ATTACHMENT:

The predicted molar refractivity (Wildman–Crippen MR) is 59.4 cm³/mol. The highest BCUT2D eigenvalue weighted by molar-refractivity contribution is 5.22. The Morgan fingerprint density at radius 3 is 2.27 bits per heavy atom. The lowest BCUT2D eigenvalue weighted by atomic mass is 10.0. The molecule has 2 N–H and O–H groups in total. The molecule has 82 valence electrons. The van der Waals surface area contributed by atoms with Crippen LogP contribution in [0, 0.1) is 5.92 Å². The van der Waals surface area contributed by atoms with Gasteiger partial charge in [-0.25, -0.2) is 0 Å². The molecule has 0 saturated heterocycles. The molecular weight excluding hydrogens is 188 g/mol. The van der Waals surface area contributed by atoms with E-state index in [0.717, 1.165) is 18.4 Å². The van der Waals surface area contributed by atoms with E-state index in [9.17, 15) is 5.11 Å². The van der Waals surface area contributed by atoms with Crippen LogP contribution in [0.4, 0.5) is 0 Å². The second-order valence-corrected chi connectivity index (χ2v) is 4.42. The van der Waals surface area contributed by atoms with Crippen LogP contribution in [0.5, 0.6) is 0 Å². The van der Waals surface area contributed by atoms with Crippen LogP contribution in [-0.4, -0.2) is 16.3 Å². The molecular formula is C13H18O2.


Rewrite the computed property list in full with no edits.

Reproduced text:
The predicted molar refractivity (Wildman–Crippen MR) is 59.4 cm³/mol. The highest BCUT2D eigenvalue weighted by molar-refractivity contribution is 5.22. The Morgan fingerprint density at radius 3 is 2.27 bits per heavy atom. The lowest BCUT2D eigenvalue weighted by atomic mass is 10.0. The molecule has 2 N–H and O–H groups in total. The molecule has 82 valence electrons. The van der Waals surface area contributed by atoms with Crippen LogP contribution in [0, 0.1) is 5.92 Å². The van der Waals surface area contributed by atoms with Gasteiger partial charge in [-0.25, -0.2) is 0 Å². The molecule has 0 saturated heterocycles. The molecular weight excluding hydrogens is 188 g/mol. The van der Waals surface area contributed by atoms with E-state index in [0.717, 1.165) is 18.4 Å². The van der Waals surface area contributed by atoms with E-state index in [9.17, 15) is 5.11 Å². The van der Waals surface area contributed by atoms with Crippen LogP contribution in [0.4, 0.5) is 0 Å². The second-order valence-corrected chi connectivity index (χ2v) is 4.42. The van der Waals surface area contributed by atoms with Crippen LogP contribution in [0.5, 0.6) is 0 Å². The van der Waals surface area contributed by atoms with Crippen LogP contribution in [-0.4, -0.2) is 16.3 Å². The molecular formula is C13H18O2.